Dmytro wrote:"'From birth as a requisite condition come aging and death.' Thus it has been said. And this is the way to understand how from birth as a requisite condition come aging and death. If there were no birth at all, in any way, of anything anywhere — i.e., of devas in the state of devas, of celestials in the state of celestials, of spirits in the state of spirits, of demons in the state of demons, of human beings in the human state, of quadrupeds in the state of quadrupeds, of birds in the state of birds, of snakes in the state of snakes, or of any being in its own state — in the utter absence of birth, from the cessation of birth, would aging and death be discerned?"
"Thus this is a cause, this is a reason, this is an origination, this is a requisite condition for aging and death, i.e., birth.
That's fine. Note though the use of the term "discerned" in the translation, rather than "occur" or "come to be". Yet, how can "death" be known and discerned? As Bhikkhu Nanananda states (p26, Magic Of The Mind), "The law of Dependent Arising in a Noble Norm (ariyo nayo) which in all its twelve-linked completeness is well-seen and well-penetrated through wisdom (pannaya suditto hoti suppatividdho) even by a Stream-winner (sotapanna) who may not possess the knowledge of past lives"
"'From consciousness as a requisite condition comes name-and-form.' Thus it has been said. And this is the way to understand how from consciousness as a requisite condition comes name-and-form. If consciousness were not to descend into the mother's womb, would name-and-form take shape in the womb?"
"If, after descending into the womb, consciousness were to depart, would name-and-form be produced for this world?"
"If the consciousness of the young boy or girl were to be cut off, would name-and-form ripen, grow, and reach maturity?"
"Thus this is a cause, this is a reason, this is an origination, this is a requisite condition for name-and-form, i.e., consciousness."
Again, note that it speaks not only of the first moment of consciousness in this life, but also later in life at the time of the "young boy or girl", firstly indicating that it's not a "once in a lifetime" event indicating conception... rather, that is a repeated process throughout life (as are all the other links). Furthermore, "name and form" should be understood as such... (from the Sammaditthi Sutta of the MN...)
"Feeling, perception, intention, contact, attention - these O friends are called 'name'. The four great element and for dependent on them - these, O friends, are called 'form".
Thus, I do not accept that this step is explicitly talking about a transition from one life to the second, as the "three lives" translation would infer.
Dmytro wrote:22. "And what is aging and death, what is the origin of aging and death, what is the cessation of aging and death, what is the way leading to the cessation of aging and death? The aging of beings in the various orders of beings, their old age, brokenness of teeth, grayness of hair, wrinkling of skin, decline of life, weakness of faculties — this is called aging. The passing of beings out of the various orders of beings, their passing away, dissolution, disappearance, dying, completion of time, dissolution of the aggregates, laying down of the body — this is called death. So this aging and this death are what is called aging and death. With the arising of birth there is the arising of aging and death. With the cessation of birth there is the cessation of aging and death. The way leading to the cessation of aging and death is just this Noble Eightfold Path; that is, right view... right concentration.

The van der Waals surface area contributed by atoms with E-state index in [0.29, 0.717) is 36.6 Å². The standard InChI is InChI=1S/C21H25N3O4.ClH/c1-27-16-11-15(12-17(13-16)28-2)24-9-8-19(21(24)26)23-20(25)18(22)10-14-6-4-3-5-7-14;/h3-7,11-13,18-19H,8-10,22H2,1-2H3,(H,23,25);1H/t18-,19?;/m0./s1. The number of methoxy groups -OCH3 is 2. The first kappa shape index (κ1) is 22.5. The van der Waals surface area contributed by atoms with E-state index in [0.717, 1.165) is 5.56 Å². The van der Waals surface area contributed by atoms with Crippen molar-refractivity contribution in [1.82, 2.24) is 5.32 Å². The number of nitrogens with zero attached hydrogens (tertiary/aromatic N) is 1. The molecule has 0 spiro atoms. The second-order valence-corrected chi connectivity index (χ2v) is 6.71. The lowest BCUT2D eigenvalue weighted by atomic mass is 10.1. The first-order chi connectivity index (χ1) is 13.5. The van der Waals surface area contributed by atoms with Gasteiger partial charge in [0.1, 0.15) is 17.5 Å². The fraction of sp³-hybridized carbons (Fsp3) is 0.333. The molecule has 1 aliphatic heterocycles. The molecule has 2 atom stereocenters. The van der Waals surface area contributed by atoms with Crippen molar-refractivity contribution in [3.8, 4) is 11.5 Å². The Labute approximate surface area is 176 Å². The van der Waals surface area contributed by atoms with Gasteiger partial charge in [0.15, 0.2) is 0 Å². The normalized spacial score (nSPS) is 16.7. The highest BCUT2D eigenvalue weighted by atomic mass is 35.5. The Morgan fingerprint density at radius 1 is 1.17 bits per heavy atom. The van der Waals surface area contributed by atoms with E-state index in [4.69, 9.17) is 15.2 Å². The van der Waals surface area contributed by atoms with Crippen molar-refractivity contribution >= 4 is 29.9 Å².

I would argue that the "aging and death" described here is that arising from attavadupadana (attachment to the I concept), which leads to sensuous becoming and the birth of the falsely-perceived self. This is of course the strongest, most significant and most powerful "birth" conditioned by ignorance that we will experience in this lifetime... that of me, myself and I. The process, going from ignorance through to death is the "house builder" that the Buddha refers to in this emphatic Dhammapada quote (vv 153-154)...
"Through many a samsaric birth have I ran
Seeking the house-builder in vain
Pain it is to be born again and again.
O! Housebuilder, though art seen
Thou shalt build no house again
Shattered lie all thy rafters
Thy roof-top is torn asunder
Mind attained fermentless state
Reached is craving's end
In other words, having overcome ignorance, the dependent origination sequence has ceases, thus craving has ended, and becoming and birth in their multifarious forms have ceased.
In conjunction with this, consider also the following, again from Bhikkhu Nanananda (p83) ...
"The Buddha realized that 'birth' and 'death' are inseparable collaries of the conceit of existence. The law of impermanence which holds sway even in heavenly realms would militate against any notion of immortal existence. Besides, the quest for immortal existence was only a symptom of the deep-seated fear of death. If only this obsessional fear could be removed the problem would be no more. Hence he advanced a novel type of solution to the problem of life and death. He pointed out that although immortal existence is impossible, one could still experience 'ambrosial'  deathlessness - and that even here and now. One had to recognise fully the truths of impermanence, suffering and not-self whereby 'existence', on which both 'birth' and 'death' depend is made to cease..... Thus instead of attempting to 'stifle' death artificially by heavenly ambrosia, the Buddha saw to it that death died a natural death in a sphere of transcendental experience of a Deathless attainable in this very mortal word"